Plato (427–347 B.C.E.) is notorious for attacking art in Book 10 of his Republic. According to Plato's Theory of Forms, objects in this world are imitations or approximations of ideal Forms that are the true reality. A chair in this world is just an imitation or instantiation of the Form of Chair. That being the case, art is twice removed from reality, as it is just an imitation of an imitation: a painting of a chair is an imitation of a chair which is in turn an imitation of the Form of Chair. Further, Plato argues that art serves to excite the emotions, which can detract from the balanced reasoning that is essential to virtue.

Aristotle's Poetics can be read as a response to Plato's attack on art. Aristotle (384–322 B.C.E.) was a student at Plato's Academy from the time he was seventeen until Plato's death some twenty years later. He spent the next twelve years engaging in scientific research and serving as tutor to the then teenaged Alexander the Great. He returned to Athens in 335 B.C.E., and founded his own school on the steps of the Lyceum. He remained there until 323 B.C.E., when he was forced to leave as a result of his associations with Alexander. He died a year later of natural causes. The Lyceum remained open until 525 C.E., when it was closed by the emperor Justinian.

None of the works of Aristotle that we have today were actually published by Aristotle. He wrote a number of treatises and dialogues, but these have all been lost. What survives are collections of notes, possibly from lecture courses Aristotle gave at the Lyceum, which are often unclear or incomplete. The Poetics, in true form, was likely a much longer work than the one we have today. Aristotle supposedly wrote a second book on comedy, which is now lost.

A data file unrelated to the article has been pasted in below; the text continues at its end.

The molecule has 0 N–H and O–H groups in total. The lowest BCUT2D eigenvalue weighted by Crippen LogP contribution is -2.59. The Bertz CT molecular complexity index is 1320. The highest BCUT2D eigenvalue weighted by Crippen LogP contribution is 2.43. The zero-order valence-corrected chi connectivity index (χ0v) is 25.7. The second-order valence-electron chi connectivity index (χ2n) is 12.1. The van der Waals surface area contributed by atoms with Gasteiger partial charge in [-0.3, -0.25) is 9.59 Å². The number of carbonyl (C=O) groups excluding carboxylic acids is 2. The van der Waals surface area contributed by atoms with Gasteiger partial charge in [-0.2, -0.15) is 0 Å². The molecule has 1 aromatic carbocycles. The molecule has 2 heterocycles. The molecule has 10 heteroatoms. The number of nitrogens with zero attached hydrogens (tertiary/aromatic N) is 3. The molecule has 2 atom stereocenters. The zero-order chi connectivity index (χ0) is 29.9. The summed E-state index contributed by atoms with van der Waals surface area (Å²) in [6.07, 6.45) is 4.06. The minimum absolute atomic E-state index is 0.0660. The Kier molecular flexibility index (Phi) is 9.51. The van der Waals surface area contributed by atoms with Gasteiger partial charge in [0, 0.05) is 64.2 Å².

The main focus of the Poetics is on Greek tragedy. Though there were thousands of tragedies and scores of playwrights, we only have thirty-three extant tragedies, written by the three great tragedians: Aeschylus (525–456 B.C.E.), Sophocles (496–405 B.C.E.), and Euripides (485–406 B.C.E.). Tragedies were performed in Athens twice annually at festivals in honor of Dionysus, the god of wine and excess. Though the tragedies likely evolved out of religious ceremonies celebrating the cycle of the seasons, they became increasingly secular. The dramatic festivals were immensely important events, and the winning playwrights achieved great fame.

The Poetics also discusses epic poetry, using the example of Homer (eighth century B.C.E.) almost exclusively. Homer wrote two great epics, the Iliad and the Odyssey, which deal with the fall of Troy and Odysseus's subsequent wanderings respectively. These epics are the source of a great number of Greek tragedies and are considered among the earliest great works of world literature.

Though the Poetics is not one of Aristotle's major works, it has exercised a great deal of influence on subsequent literary theory, particularly in the Renaissance. Later interpreters unfortunately turned many of Aristotle's suggestions into strict laws, restricting the flexibility of drama in ways that Aristotle would not have anticipated. The tragedies of Racine and Corneille in particular are formed according to these demands. Even though such great playwrights as Shakespeare often went against these laws, they were held as the model for writing tragedy well into the nineteenth century.